U.S. Morbidity And Mortality Tied Directly To Trump's Election
Donald Trump’s stunning upset victory has occasioned a lot of searching among political analysts for an underlying explanation for the unexpected turn in voter sentiment. Many point to Trump’s galvanizing support among white working class and middle income Americans in economically depressed regions of the US- particularly Appalachia and the upper middle west “Rust Belt” – as the main factor that put him in office.
While the Democrats concentrated on the so-called “coalition of the ascendant”- voter groups like Hispanics and Millennials that are growing, Trump rode to victory on a “coalition of the forgotten”- working-class Americans in economically depressed regions of the U.S. who had been left behind by the economic expansion of the past seven years.
When the Economist searched for a more powerful predictor of the Trump victory than white non-college status, they found a surprise winner: a composite measure of poor health (comprised of diabetes prevalence, heavy alcohol consumption, lack of physical activity, obesity and life expectancy). Believe it or not. this measure of health status predicted a remarkable 43% of the improvement of Trump’s vote percentage compared with the 2012 Republican candidate Mitt Romney, compared to 41% for white/non-college.
A month after the election, the Centers for Disease Control released its 2015 morbidity and mortality trends in the U.S. The CDC Report showed that Americans’ life expectancy actually declined for the first time in 22 years. Except for cancer where we saw continued progress, death rates rose for eight out of the ten leading causes of death, most sharply for Alzheimer’s disease. The decline in life expectancy was confined entirely to the under 65 population!
Though the obesity epidemic almost certainly bears some responsibility, other social factors may be at work. Last fall (2015), Nobel Laureate Angus Deaton and his wife, Anne Case, found that the death rates for white Americans aged 45-54 –Donald Trump’s electoral base – had risen 11% from the 1998 through 2014, with the rise sharply concentrated among those with a high school degree or less. This rise contrasted with steady improvement in death rates for blacks and Hispanic Americans.
According to Deaton and Case, the main drivers of the sharp fall in life expectancy among middle aged whites were: Overdoses of drugs and alcohol, which almost quadrupled, suicides, which increased by 60%, and deaths from chronic liver disease and cirrhosis, which rose by a third.
In plainer words, white Americans in midlife are basically killing themselves, either directly or with destructive personal habits, and in sufficient numbers to affect overall life expectancy in the country. It is not challenging to link the despair of older voters to de-industrialization and the economic hammering many Americans took in the 2008 recession, and thus to Trump’s surprise victory.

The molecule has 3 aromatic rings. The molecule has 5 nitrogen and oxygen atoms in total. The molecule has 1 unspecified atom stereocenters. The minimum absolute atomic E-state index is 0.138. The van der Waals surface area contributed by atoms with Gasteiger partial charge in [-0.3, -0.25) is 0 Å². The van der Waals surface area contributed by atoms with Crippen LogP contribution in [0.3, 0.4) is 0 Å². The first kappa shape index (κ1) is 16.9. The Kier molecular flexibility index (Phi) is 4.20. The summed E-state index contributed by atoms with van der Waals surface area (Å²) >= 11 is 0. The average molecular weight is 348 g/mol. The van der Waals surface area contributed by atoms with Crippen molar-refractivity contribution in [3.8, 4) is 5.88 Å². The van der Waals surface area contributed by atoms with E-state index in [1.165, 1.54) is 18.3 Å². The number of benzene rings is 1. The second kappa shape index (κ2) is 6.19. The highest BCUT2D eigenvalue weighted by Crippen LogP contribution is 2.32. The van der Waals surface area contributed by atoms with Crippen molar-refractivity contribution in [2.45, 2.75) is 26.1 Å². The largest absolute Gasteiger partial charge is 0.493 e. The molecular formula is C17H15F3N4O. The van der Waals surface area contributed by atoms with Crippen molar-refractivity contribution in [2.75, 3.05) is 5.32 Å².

How strategically crucial to these voters was Trump’s unconventional (for a Republican, at least) promise not to cut Social Security or Medicare, since tens of millions of hard pressed Baby Boomers will be completely dependent on these programs in their seventies and eighties. Trump would have lost the election if he had followed traditional Republican policy dogma and pledged to “reform” these two safety-net programs.
How the Trump Administration’s emerging health agenda will play with his core constituency of “forgotten” white middle-aged voters remains to be seen. Trump spent little time or energy of his “high concept” campaign on health policy issues.
The traditional Republican formula for curing healthcare’s ills has been to compel people, including the poor and elderly, to spend more of their own money on health services.
This longstanding Republican health policy principle effectively blames our nation’s health problems on moral failure by patients, and, by direct linkage, on Trump’s core constituency. I suspect there are more than a few Republicans who believe that if everyone had health savings accounts, people would take better care of themselves and there would be less obesity, alcoholism and depression, fewer suicides and overdoses, etc.
In my view, this utilitarian view of what creates health is insulting to patients, and gives short shrift to the effects of long neglected social determinants- lack of jobs, food insecurity and poor nutrition, homelessness, unsafe neighborhoods, etc. – on health status.
It is going to take more than the “right incentives” and a surge of healthcare consumerism to alleviate the despair which drove Trump’s surprise election victory. It is easy to understand why despairing white non-college Americans found Trump’s slogan “Make America Great Again” compelling. If the forgotten Americans who elected Trump President are forgotten yet again in his sweeping remake of U.S. healthcare policy, not only will we have collectively failed as a society but Trump’s remarkable remaking of the American political landscape will prove short lived.
Jeff Goldsmith is president of Health Futures, Inc. A version of this article originally appeared at The Health Care Blog.